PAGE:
Today’s blog post is about one of the most studied individuals in psychology and neuroscience. By studying him, scientists were able to massively expand their knowledge of how to human brain is structured, and how different abilities (or “functions”) are located in different cortical areas.
H.M. was born in 1928, and was 10 when he first started having epileptic seizures. These were extremely debilitating, and although several medications were tested, none had any affect. When H.M. was 27, a pioneering neuroscientist called William Scoville worked out where the seizures in H.M.’s brain were coming from, and decided that the best way to stop them was to operate, and cut out the parts of the brain that was responsible.
In terms of removing his seizures, this surgery was largely successful. However it came at a cost: H.M. could no longer form new long term memories, nor remember anything from X years before his operation. The image below is a scan taken of H.M.’s brain, and shows the lesions made during surgery, and how this differs from a normal brain scan.
As you can see from this image, H.M. was left with extensive damage to the central parts of his brain – this area is known as the medial temporal lobe. By analysing the brain damage, neuroscientists were able to make inferences about where certain brain functions are located. As H.M.’s memory was impaired, but other cognitive functions such as language were not, the medial temporal lobe was identified as being important in the formation of long term memories.
Perhaps unsurprisingly, things aren’t as simple as this. H.M.’s long term memory was affected, so severely that he was unable to remember things that happened a few minutes ago. However his short term memory was intact, with a normal digit span (a string of numbers that you can keep in your mind at once) of 7 +/- 2. Therefore, the structures damaged can’t be involved in short term memory.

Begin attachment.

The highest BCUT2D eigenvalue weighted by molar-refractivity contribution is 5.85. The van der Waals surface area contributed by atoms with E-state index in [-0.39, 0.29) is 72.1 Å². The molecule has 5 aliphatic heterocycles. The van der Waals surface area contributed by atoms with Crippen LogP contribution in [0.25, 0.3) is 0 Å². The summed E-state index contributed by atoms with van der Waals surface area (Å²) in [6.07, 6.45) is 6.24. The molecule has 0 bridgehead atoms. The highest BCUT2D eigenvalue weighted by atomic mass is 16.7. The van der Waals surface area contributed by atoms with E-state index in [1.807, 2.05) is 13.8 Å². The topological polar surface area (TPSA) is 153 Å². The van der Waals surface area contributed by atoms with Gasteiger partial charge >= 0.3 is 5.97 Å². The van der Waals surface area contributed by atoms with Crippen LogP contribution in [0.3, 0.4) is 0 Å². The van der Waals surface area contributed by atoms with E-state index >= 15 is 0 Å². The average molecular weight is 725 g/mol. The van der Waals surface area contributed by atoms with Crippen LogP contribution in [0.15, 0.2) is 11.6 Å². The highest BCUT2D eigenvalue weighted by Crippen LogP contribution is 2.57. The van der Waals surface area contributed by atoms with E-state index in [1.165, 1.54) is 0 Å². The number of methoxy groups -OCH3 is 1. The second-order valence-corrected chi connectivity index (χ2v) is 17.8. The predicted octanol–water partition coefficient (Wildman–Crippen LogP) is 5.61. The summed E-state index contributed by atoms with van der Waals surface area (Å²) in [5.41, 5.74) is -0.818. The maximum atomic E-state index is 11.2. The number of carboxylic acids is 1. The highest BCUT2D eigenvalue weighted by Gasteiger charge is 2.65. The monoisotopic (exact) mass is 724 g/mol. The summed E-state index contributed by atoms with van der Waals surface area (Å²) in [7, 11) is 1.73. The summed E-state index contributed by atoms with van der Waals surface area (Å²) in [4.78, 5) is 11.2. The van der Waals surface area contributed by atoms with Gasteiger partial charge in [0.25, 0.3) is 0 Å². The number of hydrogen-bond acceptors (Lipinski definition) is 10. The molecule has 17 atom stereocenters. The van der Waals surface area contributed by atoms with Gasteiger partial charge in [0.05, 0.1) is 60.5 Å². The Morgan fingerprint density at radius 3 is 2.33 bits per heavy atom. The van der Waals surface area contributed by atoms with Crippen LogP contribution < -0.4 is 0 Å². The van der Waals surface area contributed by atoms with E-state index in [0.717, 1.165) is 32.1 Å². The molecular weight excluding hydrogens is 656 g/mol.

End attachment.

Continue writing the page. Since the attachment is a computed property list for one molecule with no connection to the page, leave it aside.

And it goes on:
There are also distinctions that can be made within long term memory. This can be divided into 3 different types of memory: semantic, which is general knowledge about the world; episodic, which are memories about ourselves and our lives; and procedural, which are learned physical movements e.g. riding a bike. Only H.M.’s episodic and semantic memory were damaged, which shows that our procedural memory must be located elsewhere. Other brain areas such as the cerebellum have been identified as involved in this. Not only was his procedural memory intact, he could also improve it by practicing new movements over time. The image below shows a mirror drawing task, where participants have to trace an image by only looking at its reflection in a mirror.
H.M.’s performance improved each time he did this task, even though he had no recollection of ever doing the task before! This illustrates nicely the different between the automatic, learned ‘procedural’ memories, and the episodic memories about previous experiences.
One last question remains – why did H.M. lose his episodic memories from the years before the operation, but not ones from when he was much younger? There are several theories for this, with one being that older memories are ‘consolidated’ into the rest of the cortex – only newer memories remain in medial temporal structures such as the hippocampus. Therefore, when this area of brain was destroyed, so were the newer long term memories.
When H.M. died in 2008 aged 82, scientists were able to reveal his real name – Henry Molaison. He made a massive contribution to the field of neuroscience, and is thought to have been one of the most tested patients in medical history.
For those interested in reading more about H.M., I would recommend this article, written while he was still alive: Corkin, S. (2002). What’s new with the amnesic patient HM?. Nature Reviews Neuroscience, 3(2), 153-160.
And finally, I’ll leave you with a quote from H.M. himself, when he was asked “Are you happy?”
“Yes. Well the way I figure it is, what they find out about me helps them to help other people. And that’s more important.”